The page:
Why this Sudan coup d'état is different

Three days since the military coup was set in motion in Sudan, the situation on the ground continues to be fluid. Reuters reports this morning that workers at the state petroleum company Sudapet are joining a nationwide civil disobedience movement called by trade unions in response to the generals' overthrow of the government. Doctors have also announced a strike.

Generals in suits At the same time, the military appears firmly in control, with deposed Prime Minister Abdalla Hamdok allowed to return home today after being held by the coup leaders. How did we get here? That's the question that David E. Kiwuwa, a professor of international relations at the University of Nottingham, takes on in The Conversation:

"Since the revolution that deposed Omar el-Bashir in 2019, the military have fancied themselves as generals in suits. They have continued to wield enough power to almost run a parallel government in tension with the prime minister. This was evident when the military continued to have the say on security and foreign affairs.

Economy as alibi For their part, civilian officials concentrated on rejuvenating the economy and mobilizing international support for the transitional council. This didn't stop the military from accusing the civilian leadership of failing to resuscitate the country's ailing economy.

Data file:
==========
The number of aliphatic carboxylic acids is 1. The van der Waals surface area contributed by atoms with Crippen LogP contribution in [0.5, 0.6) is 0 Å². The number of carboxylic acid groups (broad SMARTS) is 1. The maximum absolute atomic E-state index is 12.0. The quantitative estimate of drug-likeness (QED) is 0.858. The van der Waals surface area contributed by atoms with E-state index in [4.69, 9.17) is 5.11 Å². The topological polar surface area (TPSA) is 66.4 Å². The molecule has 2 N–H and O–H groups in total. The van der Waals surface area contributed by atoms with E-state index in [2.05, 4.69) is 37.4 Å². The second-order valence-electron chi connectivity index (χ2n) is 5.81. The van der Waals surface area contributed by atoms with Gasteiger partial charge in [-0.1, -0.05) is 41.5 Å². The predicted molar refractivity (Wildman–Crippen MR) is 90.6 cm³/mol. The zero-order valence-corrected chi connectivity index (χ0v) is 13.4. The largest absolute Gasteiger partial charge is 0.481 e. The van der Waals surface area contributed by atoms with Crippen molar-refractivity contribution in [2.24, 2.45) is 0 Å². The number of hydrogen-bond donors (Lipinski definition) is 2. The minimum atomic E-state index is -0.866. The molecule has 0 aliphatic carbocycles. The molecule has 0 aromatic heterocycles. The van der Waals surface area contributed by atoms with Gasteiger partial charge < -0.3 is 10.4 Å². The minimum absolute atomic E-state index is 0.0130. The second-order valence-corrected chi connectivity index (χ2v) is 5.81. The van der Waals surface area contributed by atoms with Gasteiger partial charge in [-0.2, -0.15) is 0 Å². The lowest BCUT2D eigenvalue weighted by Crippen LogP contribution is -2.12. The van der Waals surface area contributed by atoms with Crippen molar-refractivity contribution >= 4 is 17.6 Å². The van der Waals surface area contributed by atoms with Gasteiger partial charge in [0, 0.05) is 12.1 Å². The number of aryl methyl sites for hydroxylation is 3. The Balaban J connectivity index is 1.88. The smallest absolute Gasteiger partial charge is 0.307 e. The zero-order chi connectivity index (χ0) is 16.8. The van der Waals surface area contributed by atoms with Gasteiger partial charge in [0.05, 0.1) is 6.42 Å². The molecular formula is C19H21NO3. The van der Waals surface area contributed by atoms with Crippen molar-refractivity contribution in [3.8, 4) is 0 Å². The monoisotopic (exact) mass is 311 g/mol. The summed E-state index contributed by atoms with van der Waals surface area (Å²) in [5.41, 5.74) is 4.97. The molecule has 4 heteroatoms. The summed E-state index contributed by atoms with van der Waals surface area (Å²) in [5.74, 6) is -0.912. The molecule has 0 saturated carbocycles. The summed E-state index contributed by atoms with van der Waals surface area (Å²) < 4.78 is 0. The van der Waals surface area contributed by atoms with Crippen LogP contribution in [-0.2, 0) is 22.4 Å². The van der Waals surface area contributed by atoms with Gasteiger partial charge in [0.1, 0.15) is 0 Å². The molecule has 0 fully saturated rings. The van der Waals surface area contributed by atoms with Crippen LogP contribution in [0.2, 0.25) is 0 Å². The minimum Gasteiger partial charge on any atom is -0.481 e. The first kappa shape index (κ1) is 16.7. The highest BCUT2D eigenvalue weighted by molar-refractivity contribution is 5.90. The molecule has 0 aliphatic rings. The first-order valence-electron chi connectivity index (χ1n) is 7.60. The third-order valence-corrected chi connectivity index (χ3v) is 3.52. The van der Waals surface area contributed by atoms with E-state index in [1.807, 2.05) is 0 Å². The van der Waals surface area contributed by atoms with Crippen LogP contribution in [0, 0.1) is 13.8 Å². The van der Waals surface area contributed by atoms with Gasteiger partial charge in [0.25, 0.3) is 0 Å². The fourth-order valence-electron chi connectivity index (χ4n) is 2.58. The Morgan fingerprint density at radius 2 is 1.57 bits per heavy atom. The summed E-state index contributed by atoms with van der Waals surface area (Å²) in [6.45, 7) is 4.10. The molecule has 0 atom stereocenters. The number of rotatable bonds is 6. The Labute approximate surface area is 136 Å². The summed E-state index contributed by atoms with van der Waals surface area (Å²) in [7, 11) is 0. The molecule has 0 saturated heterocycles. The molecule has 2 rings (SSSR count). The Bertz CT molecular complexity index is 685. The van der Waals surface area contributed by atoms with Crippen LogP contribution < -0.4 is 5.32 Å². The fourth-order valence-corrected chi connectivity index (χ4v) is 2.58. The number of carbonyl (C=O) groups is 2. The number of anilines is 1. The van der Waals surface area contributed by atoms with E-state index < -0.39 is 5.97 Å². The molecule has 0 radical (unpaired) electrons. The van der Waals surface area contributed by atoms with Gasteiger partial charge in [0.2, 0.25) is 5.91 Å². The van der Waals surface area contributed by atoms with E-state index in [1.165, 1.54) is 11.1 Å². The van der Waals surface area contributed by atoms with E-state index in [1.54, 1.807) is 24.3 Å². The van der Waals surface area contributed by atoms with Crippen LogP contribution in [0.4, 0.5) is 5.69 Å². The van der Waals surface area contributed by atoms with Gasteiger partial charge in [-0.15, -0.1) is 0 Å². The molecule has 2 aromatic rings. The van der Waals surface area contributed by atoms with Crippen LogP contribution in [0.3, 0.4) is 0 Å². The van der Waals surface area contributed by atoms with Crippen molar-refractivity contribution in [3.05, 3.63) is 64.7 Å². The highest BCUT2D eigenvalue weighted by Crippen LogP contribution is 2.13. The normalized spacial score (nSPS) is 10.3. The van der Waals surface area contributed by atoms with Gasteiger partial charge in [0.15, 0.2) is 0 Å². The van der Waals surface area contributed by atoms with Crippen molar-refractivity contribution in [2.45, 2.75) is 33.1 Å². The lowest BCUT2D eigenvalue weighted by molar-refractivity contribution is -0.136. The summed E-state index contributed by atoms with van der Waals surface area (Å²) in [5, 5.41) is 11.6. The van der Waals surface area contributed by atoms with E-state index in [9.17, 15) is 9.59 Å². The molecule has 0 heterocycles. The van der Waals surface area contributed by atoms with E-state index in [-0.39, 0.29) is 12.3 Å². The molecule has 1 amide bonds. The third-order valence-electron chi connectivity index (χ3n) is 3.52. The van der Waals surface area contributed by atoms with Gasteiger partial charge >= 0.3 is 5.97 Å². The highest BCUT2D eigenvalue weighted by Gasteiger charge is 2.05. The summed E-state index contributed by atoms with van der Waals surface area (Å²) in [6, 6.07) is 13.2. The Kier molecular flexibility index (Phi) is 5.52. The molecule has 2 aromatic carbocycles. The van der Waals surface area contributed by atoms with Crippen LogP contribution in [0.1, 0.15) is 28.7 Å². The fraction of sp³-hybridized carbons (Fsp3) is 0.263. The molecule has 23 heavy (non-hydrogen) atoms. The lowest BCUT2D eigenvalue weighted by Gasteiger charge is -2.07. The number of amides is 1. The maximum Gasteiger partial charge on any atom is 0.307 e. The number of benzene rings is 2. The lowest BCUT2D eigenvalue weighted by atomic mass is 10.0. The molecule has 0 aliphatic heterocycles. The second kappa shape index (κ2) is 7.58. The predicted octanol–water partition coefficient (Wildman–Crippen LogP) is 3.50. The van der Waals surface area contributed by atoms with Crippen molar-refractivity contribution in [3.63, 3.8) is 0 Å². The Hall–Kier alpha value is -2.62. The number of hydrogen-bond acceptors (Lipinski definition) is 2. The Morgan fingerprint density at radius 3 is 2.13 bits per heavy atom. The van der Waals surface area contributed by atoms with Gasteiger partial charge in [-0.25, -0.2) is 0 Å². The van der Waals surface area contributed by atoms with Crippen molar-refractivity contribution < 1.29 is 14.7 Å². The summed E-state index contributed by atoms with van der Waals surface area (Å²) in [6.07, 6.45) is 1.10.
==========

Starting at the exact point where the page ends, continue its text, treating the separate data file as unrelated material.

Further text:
True, the economy has continued to struggle from high inflation, low industrial output and dwindling foreign direct investment. As in all economies, conditions have been exacerbated by the effects of COVID-19. Sudan's weakened economy is, however, not sufficient reason for the military intervention. Clearly this is merely an excuse."

➡️ Read more on Worldcrunch.com


471 million euros

Rome's Casino di Villa Boncompagni Ludovisi, better known as Villa Aurora, will be put up for auction in January for 471 million euros ($547 million). The over-the-top price tag is thanks to the villa having the only known ceiling painting by Renaissance master Caravaggio.

✍️ Newsletter by Hannah Steinkopf-Frank, Anne-Sophie Goninet, Jane Herbelin and Bertrand Hauger

Who wants to start the bidding on the Caravaggio villa? Otherwise, let us know what the news looks like from your corner of the world! info@worldcrunch.com!